Yesterday's Desert Sun paper in Palm Springs featured a profile of Susan Marie Weber, written by columnist Darrell Smith. It's a wonderful tribute to a woman who has inspired me and many others. It is featured below.
Susan Marie Weber did what she always does. She raised her hand and asked a question. Why couldn't she have paper proof that she had voted and for whom?
She could get a receipt at the bank or the hamburger stand, she reasoned, why not at the ballot box?
Good questions, and ones that would land the Palm Desert accountant in the center of the debate on electronic voting.
After the dangling chads and court fights and Supreme Court hearings that were the 2000 presidential election, electronic touch-screen voting was the future and Riverside County - the nation's first county to use electronic touch screen voting machines - was its vanguard.
Paperless, easy, efficient and cheaper, elections officials hailed the benefits for voters and themselves alike.
Now, voting was as easy as pushing a button. What was wrong with that?
We're the government, they said. Trust us.
I'm a voter, Weber said. Listen to me.
This was about her vote and the votes of millions of other Californians.
By the March 2004 election, nearly 6.5 million Californians - more than 40 percent of the state's registered voters - were able to use the touch screens, according to the secretary of state's office.
Weber would later ask a more important question. If there's no paper proof of a voter's choice, how could voters trust an election result, trust that their democracy is working?
The questions went over like a belch in church.
Sometimes convincing people that common sense is, well, common sense, is harder than it sounds. Especially when the critics don't want to hear it.
The critics (read: elections officials and their attorneys) in effect called her a Luddite. She's afraid of change, they said, skeptical of technology.
"When they start calling you names," Weber said, "you know you're on the right track."
She was, and she didn't give up.
"When the government says, 'Trust us,' we say, 'Sure, but we want to verify it ourselves,'" Weber said. "I also had the absolute belief that people are smart and will figure it out."
Five years later, after battling the county and the courts, someone finally listened to the Palm Desert accountant with the tiny voice: Gov. Arnold Schwarzenegger, with the stroke of a pen.
The bill: Senate Bill 370, signed into law Friday. The result: County elections officials must by June 2006 use voter-verified paper audit trails to conduct a 1 percent hand tally of ballots from e-voting machines.
It's a procedure used since 1965 in California to assure confidence in computer-counted votes; a procedure that touch-screen counties like Riverside couldn't perform because its machines did not produce voter-verified paper trails.
And, it follows a 2004 law that requires electronic voting machines to produce a voter-verified paper audit trail beginning in the 2006 statewide primary.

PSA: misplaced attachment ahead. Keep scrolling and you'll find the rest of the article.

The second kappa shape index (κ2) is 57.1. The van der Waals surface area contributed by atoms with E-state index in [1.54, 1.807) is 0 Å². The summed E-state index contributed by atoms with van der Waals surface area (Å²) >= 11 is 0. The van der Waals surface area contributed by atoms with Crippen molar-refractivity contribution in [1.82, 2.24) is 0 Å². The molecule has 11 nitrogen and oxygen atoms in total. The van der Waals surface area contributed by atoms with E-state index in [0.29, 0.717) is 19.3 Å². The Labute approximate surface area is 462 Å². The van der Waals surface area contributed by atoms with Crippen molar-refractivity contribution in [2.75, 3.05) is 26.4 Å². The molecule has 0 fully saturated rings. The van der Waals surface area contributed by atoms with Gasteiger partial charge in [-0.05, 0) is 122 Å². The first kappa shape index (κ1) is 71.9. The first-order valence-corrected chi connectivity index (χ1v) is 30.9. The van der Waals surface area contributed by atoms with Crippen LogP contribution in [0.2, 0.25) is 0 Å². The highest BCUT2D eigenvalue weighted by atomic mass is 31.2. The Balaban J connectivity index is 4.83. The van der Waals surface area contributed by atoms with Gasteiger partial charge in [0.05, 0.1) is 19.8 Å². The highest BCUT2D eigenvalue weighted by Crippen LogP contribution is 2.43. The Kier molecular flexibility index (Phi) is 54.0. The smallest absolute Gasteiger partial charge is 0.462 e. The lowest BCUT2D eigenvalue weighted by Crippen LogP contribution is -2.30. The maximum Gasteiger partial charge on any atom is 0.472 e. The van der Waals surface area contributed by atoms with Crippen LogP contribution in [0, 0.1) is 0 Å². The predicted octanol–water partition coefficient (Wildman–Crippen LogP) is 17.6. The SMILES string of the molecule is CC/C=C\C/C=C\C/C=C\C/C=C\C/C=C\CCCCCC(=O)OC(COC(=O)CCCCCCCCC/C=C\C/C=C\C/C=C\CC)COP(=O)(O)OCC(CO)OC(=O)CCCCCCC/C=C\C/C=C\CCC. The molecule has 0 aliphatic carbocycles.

It sounds pretty arcane, but it's really pretty simple.
Californians will have proof of their vote in their hands and can trust their votes have been recorded and counted accurately.
And Weber is a big reason why.
She filed a federal lawsuit in 2002 to challenge the constitutionality of paperless touch screen machines.
As her cause gathered steam, Weber gained important allies like e-voting watchdogs California Voter Foundation and then-Secretary of State Kevin Shelley, who famously took the state's touch screens off line after a problem-plagued 2004 primary election involving touch-screen voting machines in San Diego County and other counties.
And Weber continued to take on state and county elections officials even after her lawsuit was dismissed by a federal appeals court.
Today, the changes stretch across the e-voting landscape.
Twenty-five states now require a voter-verified paper audit trail on electronic voting machines, according to the California Voter Foundation. Two years ago, none did.
One year ago, California was one of only four states with laws requiring public auditing of election results, according to the foundation. Today there are 12.
"She's passionate about the issue. She has such sincere conviction," said Kim Alexander, executive director of the California Voter Foundation. "She got the ball rolling. It takes a lot of strength and character to challenge the powers that be. She got a lot of people inspired on the issue."
For Weber, it was common sense, she says now. Computers develop glitches and crash and can be hacked, data manipulated. Computers are fallible. So are the humans who operate them.
It's pretty simple, Weber said. The only, best way to preserve the integrity of voters' choices, Weber said, is a ballot voters can hold, a count voters can see.
"Voting is so precious," Weber said. "If you don't have confidence in voting, you don't have confidence in anything."